It requires courage to emigrate and start a new life in a foreign country, and moving to Mexico is no exception.
The things you need to live well, to live comfortably, and to live simply are here. They probably aren’t in the shapes and forms that you’re used to seeing; and how they manifest themselves might be different and, at first, alien to your customs. This journey of discovery is one that you’ll have to undertake consciously if you intend to create a new lifestyle for yourself in Mexico.
Full adoption of any foreign country requires compromise, acceptance, and understanding. Moving to Mexico will oblige you to change habits, surrender certain whims, and accept life for what it is, not what you wish it or demand it to be. In return, Mexico could gift new dimensions to your life, for example, by encouraging you to see beyond your current horizon, and connecting you to friends of the kind you never thought possible.
You will witness the kindnesses and wickedness of human nature as the well-documented contrasts present themselves regularly. Situations here will at times frustrate you or annoy you; sometimes they will appear to tease you for no apparent reason.
Mexico can also fill you with an energy and joy that will remain in you always. It’s this spontaneous tapestry that creates the almost mystical allure that has brought foreigners to live here, and live out their lives here, for better and for worse, for centuries. And when —or more precisely, if— you can find peace with all that Mexico is and all that Mexico is not, you will begin to find your place in these lands. If you don’t or discover that you can’t tread that testing path and adapt, Mexico will surely break your endeavors and send you back whence you came.
You might choose a big city, a home in the mountains, or perhaps you’ll find a tranquil place to live beside the ocean, or in the Mexican countryside. The topographical diversity here offers ample choice of locations.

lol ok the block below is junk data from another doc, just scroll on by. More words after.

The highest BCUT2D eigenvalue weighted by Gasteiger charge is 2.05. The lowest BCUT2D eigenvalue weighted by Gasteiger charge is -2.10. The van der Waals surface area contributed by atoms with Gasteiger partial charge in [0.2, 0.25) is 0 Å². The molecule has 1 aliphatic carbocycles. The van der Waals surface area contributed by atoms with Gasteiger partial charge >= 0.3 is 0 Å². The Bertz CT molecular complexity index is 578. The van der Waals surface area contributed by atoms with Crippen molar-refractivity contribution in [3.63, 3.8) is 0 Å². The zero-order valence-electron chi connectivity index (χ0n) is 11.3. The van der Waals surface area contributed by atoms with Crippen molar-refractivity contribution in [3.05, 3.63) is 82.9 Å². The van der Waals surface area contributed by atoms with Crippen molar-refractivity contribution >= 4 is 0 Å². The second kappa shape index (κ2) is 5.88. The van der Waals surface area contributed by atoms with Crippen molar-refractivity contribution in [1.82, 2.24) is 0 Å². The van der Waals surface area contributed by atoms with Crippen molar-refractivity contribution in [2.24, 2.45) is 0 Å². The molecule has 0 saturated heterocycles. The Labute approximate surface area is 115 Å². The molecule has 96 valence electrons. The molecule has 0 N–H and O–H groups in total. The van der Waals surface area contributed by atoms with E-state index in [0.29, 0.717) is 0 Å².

Whatever location you choose, your true place, when you find it in Mexico, will be anchored in the spaces that you will come to adore but which you cannot easily define, and in the feelings you hold for them which cannot be easily expressed.
It has been said that Mexico deposits a certain dust on visitors’ shoes that will cause them to return for good, or never again. The allegory fits well with the contrasts so often cited in lore, but it would be foolhardy to encapsulate that thing, that indefinable attendance which attracts and repels so many to these complex and absorbing lands, in such black-and-white terms. To adapt, you’ll need to turn up with an open mind, with courage and tenacity, and be prepared to craft your own story here—on Mexico’s terms.
If what you’re seeing on the news keeps you away from Mexico, your perceptions have been hijacked before you allowed yourself an opportunity to better understand these lands, and see what others here see: a country in transition, a country which is, by and large, less violent than those places where stones are so readily thrown from glass houses.
Finding your place in Mexico requires due course. There are no shortcuts, no tricks or cheats to download, no instant answers. And as you embark on this journey you’ll never quite understand how irrelevant all your preconceptions are to become as Mexico simultaneously encourages and obliges you to find your peace amidst its contrasts and eccentricities.
If you come to truly embrace Mexico, as its closest friends who are foreign-born to these lands do, it will most likely be through a baptism of fire that will test your character, your mettle, and your heart; through a journey of discovery that brings you to being each day and a knowing within that here is where your life belongs.